Earlier this year Ancestry.com refinanced its debt and paid a $910 million dividend to its private equity owners. A dividend recap happens when a company incurs a new debt in order to pay a special dividend to private investors or shareholders. This usually involves a company owned by a private equity firm, which can authorize a dividend recapitalization as an alternative to the company declaring regular dividends, based on earnings. Dividend recaps allow private equity sponsors to receive a return on their original investment without having to sell the company or conduct an IPO. The portfolio company, however, has to service the debt with interest/principal payments and are subject to various covenants (cash flow, EBITDA, etc.) that can impede their operations and ability to operate. In 2019 private equity dividend recaps are rising again.
In 2006 I was a senior executive for a private equity backed technology firm. Like many companies in the post DotCom era it had struggled and been purchased by a well known private equity firm in 2002. The company had been unprofitable and required significant operational restructuring. In 2006 the company conducted a dividend recapitalization to refinance its existing debt and pay a $100 million dividend to its investors. That represented over a 2.8x return on their initial investment. I received a significant bonus from the refinancing. The new debt was ‘covenant-lite’ and rated as junk debt. The covenants were significant, but not too onerous. The company was eventually acquired in 2010.
Dividend recaps reached a peak in 2007 and then virtually collapsed with the financial crisis of 2008. They recovered to reach record levels in 2010.
Historically private equity investment in software technology companies had been driven primarily by financial engineering. Tactics like significant headcount reductions were common. A dividend recap is a classic example of financial engineering. Starting in 2014 a new trend in tech private equity emerged – Growth Equity investing:
Growth equity focuses on making fundamental improvements and investments in growth instead of cost reduction and financial engineering. An excellent example of this was Vista Equity’s investment in marketing automation provider Marketo. As noted in Marketo: A Growth PE Success Story
Marketo was founded in 2006 by a group of ex-Epiphany executives. It went public in 2013 and was struggling in 2016 when it’s revenue growth rate declined by 50%. Marketo was executing a growth at any cost strategy and had posted a -$50 million in EBITDA. They were acquired by Vista Equity for $1.79B – a 62% premium over its prior closing price. Adobe acquired Marketo from Vista in August 2018 for $4.75B – a hefty return and Vista’s single largest exit to date.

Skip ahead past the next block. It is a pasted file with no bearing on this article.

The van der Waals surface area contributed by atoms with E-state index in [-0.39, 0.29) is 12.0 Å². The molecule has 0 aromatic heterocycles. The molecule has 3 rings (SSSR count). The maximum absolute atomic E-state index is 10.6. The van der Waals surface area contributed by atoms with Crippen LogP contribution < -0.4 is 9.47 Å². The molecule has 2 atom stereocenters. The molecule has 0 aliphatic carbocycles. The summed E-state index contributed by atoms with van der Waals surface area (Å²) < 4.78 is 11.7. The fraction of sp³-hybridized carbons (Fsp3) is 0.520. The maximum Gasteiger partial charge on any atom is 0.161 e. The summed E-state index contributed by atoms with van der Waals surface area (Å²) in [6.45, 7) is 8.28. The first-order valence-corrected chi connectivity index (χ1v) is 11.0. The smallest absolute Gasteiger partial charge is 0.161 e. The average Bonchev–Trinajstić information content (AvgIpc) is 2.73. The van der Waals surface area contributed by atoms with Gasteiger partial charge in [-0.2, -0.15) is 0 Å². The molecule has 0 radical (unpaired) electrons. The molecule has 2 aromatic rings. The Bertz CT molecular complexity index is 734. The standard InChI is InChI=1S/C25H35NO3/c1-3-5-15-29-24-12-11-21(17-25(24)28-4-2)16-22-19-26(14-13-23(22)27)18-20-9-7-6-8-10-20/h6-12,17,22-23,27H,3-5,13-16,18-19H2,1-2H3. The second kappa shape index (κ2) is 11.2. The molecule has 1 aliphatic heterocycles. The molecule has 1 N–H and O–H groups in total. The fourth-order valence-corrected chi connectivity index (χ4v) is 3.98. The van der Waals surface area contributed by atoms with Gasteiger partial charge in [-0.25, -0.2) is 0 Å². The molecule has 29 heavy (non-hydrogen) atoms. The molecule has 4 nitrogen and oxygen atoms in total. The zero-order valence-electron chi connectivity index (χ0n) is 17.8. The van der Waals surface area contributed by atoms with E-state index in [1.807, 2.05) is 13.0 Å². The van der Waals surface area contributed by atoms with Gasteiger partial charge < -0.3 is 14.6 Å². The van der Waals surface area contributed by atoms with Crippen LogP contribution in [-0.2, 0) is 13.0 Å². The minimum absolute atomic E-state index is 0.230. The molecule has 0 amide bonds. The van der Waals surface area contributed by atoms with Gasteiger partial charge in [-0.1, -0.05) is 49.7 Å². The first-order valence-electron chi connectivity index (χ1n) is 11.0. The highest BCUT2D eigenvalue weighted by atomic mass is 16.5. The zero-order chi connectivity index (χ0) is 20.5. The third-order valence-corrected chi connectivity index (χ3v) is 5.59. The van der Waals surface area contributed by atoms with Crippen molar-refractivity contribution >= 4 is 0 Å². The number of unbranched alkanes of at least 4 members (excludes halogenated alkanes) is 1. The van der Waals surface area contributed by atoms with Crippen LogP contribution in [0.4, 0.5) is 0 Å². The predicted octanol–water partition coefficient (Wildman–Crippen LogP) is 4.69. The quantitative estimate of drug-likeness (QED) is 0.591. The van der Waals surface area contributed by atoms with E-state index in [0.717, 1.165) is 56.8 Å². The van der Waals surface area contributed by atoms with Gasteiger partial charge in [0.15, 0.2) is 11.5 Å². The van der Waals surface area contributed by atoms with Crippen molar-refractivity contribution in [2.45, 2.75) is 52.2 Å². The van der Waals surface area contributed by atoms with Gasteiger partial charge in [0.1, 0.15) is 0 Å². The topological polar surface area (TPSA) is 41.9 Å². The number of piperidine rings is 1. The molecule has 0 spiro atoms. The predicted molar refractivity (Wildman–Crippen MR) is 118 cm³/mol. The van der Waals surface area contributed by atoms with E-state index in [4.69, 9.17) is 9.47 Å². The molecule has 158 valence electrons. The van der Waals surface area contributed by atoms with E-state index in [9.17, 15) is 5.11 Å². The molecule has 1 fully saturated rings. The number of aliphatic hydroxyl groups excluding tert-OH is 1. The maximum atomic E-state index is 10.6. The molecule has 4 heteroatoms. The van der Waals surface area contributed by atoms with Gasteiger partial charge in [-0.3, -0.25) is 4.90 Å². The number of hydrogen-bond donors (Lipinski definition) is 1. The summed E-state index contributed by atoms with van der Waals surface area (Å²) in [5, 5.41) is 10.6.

Vista brought in a new CEO for Marketo – SAP executive Steve Lucas, who had significant experience in growing enterprise software businesses. When Vista buys a company, all employees and recruits are required to take a personality-and-aptitude test, like one first developed by IBM. The hour-long test assesses technical and social skills, and attempts to gauge analytical and leadership potential. Vista also leveraged their Vista Standard Operating Procedures aka their secret sauce. It is basically a guidebook for growing software companies. Vista also leveraged their bootcamp training programs. Boot camps train employees, not just for two weeks but for six to nine months. In the past three years, Vista has put 12,000 new hires through these boot camps. They start by giving employees the big picture: how the Vista company makes money, and the way customers use its products. The focus later shifts to specific corporate roles.Marketo: A Growth PE Success Story
Growth equity has become the new normal for private equity in the software world.
Dividend recaps on are the rise in 2019:
While they are not at the levels of 2010, continuing low-interest rates and market tolerance for covenant-lite debt offerings are encouraging more private equity sponsors to consider dividend recaps as a way of generating returns sooner versus later. Even growth equity powerhouse Vista Equity recently sponsored the $175 million recapitalization of its portfolio company Meltwater.
Product managers are generally far removed from dividend recaps. On one hand, product managers should be reassured if their firm conducts a dividend recap. It means that debt investors have confidence in their company’s ability to execute despite the additional principal and interest payments a recap involves. On the other hand, even covenant-lite debt recaps will reduce the free cash flow available for investment in new products and initiatives. Money that could be used to fund new development will go instead to service the debt. EBITDA coverage requirements (aka EBITDA-To-Interest Coverage Ratio) could result in the company focusing on growing and maintaining EBITDA levels instead of investing in new solutions. Product managers should be cognizant of these requirements and be prepared to rigorously defend their investment recommendations.
Also published on Medium.